Mr Dalgleish recently retired from the post of Keeper of Scottish History and Archaeology at National Museums Scotland. He said: “Silver has played an important part in Scottish history from the time of the Romans onwards. It played a key role in establishing and communicating power and prestige. In more modern times it was seen as a display of wealth and good taste.”
Entitled “Collecting Scottish Silver”, the talk will look at silver made by Scottish craftsmen from the 16th century onwards and will be illustrated with examples from the Dumfries Museum collection.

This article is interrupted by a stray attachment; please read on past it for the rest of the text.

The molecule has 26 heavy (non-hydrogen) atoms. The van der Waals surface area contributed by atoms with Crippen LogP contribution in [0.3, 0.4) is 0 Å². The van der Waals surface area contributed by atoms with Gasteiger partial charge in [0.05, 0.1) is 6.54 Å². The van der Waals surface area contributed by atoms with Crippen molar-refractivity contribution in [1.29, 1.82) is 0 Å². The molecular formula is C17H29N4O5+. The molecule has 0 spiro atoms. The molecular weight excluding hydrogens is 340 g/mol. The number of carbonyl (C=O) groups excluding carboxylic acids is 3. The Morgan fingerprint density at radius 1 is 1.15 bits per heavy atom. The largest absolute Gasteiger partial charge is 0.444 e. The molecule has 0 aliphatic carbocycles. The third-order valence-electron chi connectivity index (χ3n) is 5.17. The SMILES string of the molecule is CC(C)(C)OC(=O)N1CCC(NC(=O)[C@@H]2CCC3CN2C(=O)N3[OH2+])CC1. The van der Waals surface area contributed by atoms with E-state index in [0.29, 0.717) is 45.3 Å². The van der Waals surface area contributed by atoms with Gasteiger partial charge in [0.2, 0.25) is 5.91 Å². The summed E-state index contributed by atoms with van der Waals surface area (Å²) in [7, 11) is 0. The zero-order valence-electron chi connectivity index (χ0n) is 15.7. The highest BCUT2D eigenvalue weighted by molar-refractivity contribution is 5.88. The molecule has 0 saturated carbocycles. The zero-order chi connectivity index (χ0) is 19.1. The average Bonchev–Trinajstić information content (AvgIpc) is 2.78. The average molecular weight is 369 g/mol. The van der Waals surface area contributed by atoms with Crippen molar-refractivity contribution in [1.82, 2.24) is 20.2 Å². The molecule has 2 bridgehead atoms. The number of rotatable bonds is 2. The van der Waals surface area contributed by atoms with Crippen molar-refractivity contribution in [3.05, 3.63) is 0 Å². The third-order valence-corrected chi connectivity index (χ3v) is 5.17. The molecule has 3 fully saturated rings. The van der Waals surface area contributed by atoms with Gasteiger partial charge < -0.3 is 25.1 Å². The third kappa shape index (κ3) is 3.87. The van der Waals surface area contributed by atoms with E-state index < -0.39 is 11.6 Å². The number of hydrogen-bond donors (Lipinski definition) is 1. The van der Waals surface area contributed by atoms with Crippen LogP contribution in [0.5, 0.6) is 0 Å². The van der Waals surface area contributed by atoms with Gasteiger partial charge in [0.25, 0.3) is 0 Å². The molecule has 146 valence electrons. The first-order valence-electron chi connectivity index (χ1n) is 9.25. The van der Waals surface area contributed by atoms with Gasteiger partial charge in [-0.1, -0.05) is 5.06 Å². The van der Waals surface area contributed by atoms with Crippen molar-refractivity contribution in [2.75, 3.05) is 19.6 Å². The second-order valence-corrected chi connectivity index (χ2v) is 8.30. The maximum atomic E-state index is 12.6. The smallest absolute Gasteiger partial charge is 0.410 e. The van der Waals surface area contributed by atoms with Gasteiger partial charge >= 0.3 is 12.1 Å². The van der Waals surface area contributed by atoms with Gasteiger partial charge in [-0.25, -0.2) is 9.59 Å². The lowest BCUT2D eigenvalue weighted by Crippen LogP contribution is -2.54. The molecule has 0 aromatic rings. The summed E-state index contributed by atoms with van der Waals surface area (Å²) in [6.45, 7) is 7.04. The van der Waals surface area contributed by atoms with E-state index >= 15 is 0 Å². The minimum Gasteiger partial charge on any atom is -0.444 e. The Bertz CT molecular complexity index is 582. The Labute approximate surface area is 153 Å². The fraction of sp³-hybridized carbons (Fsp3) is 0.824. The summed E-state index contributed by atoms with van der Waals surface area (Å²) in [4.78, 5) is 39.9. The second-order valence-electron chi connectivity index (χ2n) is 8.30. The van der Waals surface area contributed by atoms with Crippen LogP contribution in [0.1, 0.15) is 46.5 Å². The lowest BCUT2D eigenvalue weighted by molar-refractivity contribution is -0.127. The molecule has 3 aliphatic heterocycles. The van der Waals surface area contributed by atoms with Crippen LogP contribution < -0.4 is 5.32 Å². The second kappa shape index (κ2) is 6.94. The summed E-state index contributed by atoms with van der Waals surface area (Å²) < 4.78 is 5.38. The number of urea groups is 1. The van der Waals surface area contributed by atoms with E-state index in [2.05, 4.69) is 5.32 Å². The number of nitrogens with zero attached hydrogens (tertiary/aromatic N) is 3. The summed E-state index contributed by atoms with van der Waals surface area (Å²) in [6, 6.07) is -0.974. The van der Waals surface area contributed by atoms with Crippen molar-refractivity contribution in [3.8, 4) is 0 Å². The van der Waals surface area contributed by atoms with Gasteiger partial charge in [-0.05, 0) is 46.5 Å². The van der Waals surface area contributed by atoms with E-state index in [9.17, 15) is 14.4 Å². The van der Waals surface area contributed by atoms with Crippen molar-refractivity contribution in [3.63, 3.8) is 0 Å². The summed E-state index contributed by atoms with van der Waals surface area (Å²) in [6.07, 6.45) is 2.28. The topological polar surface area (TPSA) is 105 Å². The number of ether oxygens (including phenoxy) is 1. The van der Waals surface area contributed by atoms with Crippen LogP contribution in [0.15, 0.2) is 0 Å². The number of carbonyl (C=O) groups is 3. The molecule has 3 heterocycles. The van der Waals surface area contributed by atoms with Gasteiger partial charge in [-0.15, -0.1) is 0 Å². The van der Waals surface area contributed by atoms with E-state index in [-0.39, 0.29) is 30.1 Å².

The museum’s silver collection has been refreshed over the last year in a new case funded by Museums Galleries Scotland. New items are on display thanks to the National Fund for Acquisitions and generous individual donors and include an early 19th century cream jug made by Dumfries silversmith Joseph Pearson and a silver gun medal that was presented to Hammerman (blacksmith) James Johnston in 1828.
The earliest reference to a silver trade in Dumfries occurs in 1504 when King James IV paid “the Dumfries goldsmith” 14 shillings for falconry equipment. Between 1500 and 1900 there were over 30 silversmiths living and working in Dumfries. Their output was mainly flatware or cutlery and other tableware, but they also made medals, communion cups and snuff mulls.
The town had its own marks for silverware, they were an anchor, a unicorn’s head and a stag’s head -see below.
The talk takes place at Dumfries Museum on Thursday from 6.30 pm.